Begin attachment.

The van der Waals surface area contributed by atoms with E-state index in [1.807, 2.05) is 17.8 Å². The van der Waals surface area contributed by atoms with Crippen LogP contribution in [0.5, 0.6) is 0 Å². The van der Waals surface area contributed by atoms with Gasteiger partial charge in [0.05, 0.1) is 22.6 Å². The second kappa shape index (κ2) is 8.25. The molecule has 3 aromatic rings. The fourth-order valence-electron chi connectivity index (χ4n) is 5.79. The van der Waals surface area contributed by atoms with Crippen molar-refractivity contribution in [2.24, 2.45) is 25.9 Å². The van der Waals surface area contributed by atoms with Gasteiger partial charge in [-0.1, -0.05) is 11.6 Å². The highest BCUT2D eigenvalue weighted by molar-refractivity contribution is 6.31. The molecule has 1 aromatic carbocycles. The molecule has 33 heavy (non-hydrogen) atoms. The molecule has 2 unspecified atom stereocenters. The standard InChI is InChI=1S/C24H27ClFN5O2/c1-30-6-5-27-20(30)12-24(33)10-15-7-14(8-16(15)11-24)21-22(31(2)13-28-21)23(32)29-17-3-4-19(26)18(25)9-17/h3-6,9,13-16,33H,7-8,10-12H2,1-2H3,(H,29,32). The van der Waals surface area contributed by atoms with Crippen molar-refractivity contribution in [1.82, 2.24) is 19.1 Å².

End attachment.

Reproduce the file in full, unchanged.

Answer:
The van der Waals surface area contributed by atoms with E-state index in [1.807, 2.05) is 17.8 Å². The van der Waals surface area contributed by atoms with Crippen LogP contribution in [0.5, 0.6) is 0 Å². The van der Waals surface area contributed by atoms with Gasteiger partial charge in [0.05, 0.1) is 22.6 Å². The second kappa shape index (κ2) is 8.25. The molecule has 3 aromatic rings. The fourth-order valence-electron chi connectivity index (χ4n) is 5.79. The van der Waals surface area contributed by atoms with Crippen molar-refractivity contribution in [2.24, 2.45) is 25.9 Å². The van der Waals surface area contributed by atoms with Gasteiger partial charge in [-0.1, -0.05) is 11.6 Å². The highest BCUT2D eigenvalue weighted by molar-refractivity contribution is 6.31. The molecule has 1 aromatic carbocycles. The molecule has 33 heavy (non-hydrogen) atoms. The molecule has 2 unspecified atom stereocenters. The standard InChI is InChI=1S/C24H27ClFN5O2/c1-30-6-5-27-20(30)12-24(33)10-15-7-14(8-16(15)11-24)21-22(31(2)13-28-21)23(32)29-17-3-4-19(26)18(25)9-17/h3-6,9,13-16,33H,7-8,10-12H2,1-2H3,(H,29,32). The van der Waals surface area contributed by atoms with Crippen molar-refractivity contribution in [1.82, 2.24) is 19.1 Å².